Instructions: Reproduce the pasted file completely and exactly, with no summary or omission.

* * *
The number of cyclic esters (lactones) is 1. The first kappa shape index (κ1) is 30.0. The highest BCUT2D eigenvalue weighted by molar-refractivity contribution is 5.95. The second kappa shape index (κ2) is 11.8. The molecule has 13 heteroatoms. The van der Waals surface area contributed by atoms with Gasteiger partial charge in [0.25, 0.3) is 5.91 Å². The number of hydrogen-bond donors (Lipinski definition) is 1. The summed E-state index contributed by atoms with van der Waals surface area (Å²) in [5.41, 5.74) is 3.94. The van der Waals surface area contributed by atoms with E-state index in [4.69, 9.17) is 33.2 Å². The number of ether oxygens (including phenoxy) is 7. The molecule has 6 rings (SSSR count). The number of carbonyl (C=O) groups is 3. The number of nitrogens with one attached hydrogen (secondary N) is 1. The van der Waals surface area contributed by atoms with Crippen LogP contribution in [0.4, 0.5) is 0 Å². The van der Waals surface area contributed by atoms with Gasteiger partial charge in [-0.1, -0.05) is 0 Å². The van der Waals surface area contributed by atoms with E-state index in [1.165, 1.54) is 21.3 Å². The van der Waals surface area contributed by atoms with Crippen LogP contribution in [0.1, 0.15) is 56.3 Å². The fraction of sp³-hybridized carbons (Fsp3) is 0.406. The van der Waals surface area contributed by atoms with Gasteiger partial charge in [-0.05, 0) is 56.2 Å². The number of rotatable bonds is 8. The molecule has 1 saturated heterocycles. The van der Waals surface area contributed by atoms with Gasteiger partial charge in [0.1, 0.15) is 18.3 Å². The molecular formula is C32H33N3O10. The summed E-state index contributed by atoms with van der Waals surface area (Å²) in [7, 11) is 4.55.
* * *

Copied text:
The number of cyclic esters (lactones) is 1. The first kappa shape index (κ1) is 30.0. The highest BCUT2D eigenvalue weighted by molar-refractivity contribution is 5.95. The second kappa shape index (κ2) is 11.8. The molecule has 13 heteroatoms. The van der Waals surface area contributed by atoms with Gasteiger partial charge in [0.25, 0.3) is 5.91 Å². The number of hydrogen-bond donors (Lipinski definition) is 1. The summed E-state index contributed by atoms with van der Waals surface area (Å²) in [5.41, 5.74) is 3.94. The van der Waals surface area contributed by atoms with E-state index in [4.69, 9.17) is 33.2 Å². The number of ether oxygens (including phenoxy) is 7. The molecule has 6 rings (SSSR count). The number of carbonyl (C=O) groups is 3. The number of nitrogens with one attached hydrogen (secondary N) is 1. The van der Waals surface area contributed by atoms with Crippen LogP contribution in [0.4, 0.5) is 0 Å². The van der Waals surface area contributed by atoms with Gasteiger partial charge in [-0.1, -0.05) is 0 Å². The van der Waals surface area contributed by atoms with E-state index in [1.165, 1.54) is 21.3 Å². The van der Waals surface area contributed by atoms with Crippen LogP contribution in [0.1, 0.15) is 56.3 Å². The fraction of sp³-hybridized carbons (Fsp3) is 0.406. The van der Waals surface area contributed by atoms with Gasteiger partial charge in [-0.05, 0) is 56.2 Å². The number of rotatable bonds is 8. The molecule has 1 saturated heterocycles. The van der Waals surface area contributed by atoms with Gasteiger partial charge in [0.1, 0.15) is 18.3 Å². The molecular formula is C32H33N3O10. The summed E-state index contributed by atoms with van der Waals surface area (Å²) in [7, 11) is 4.55.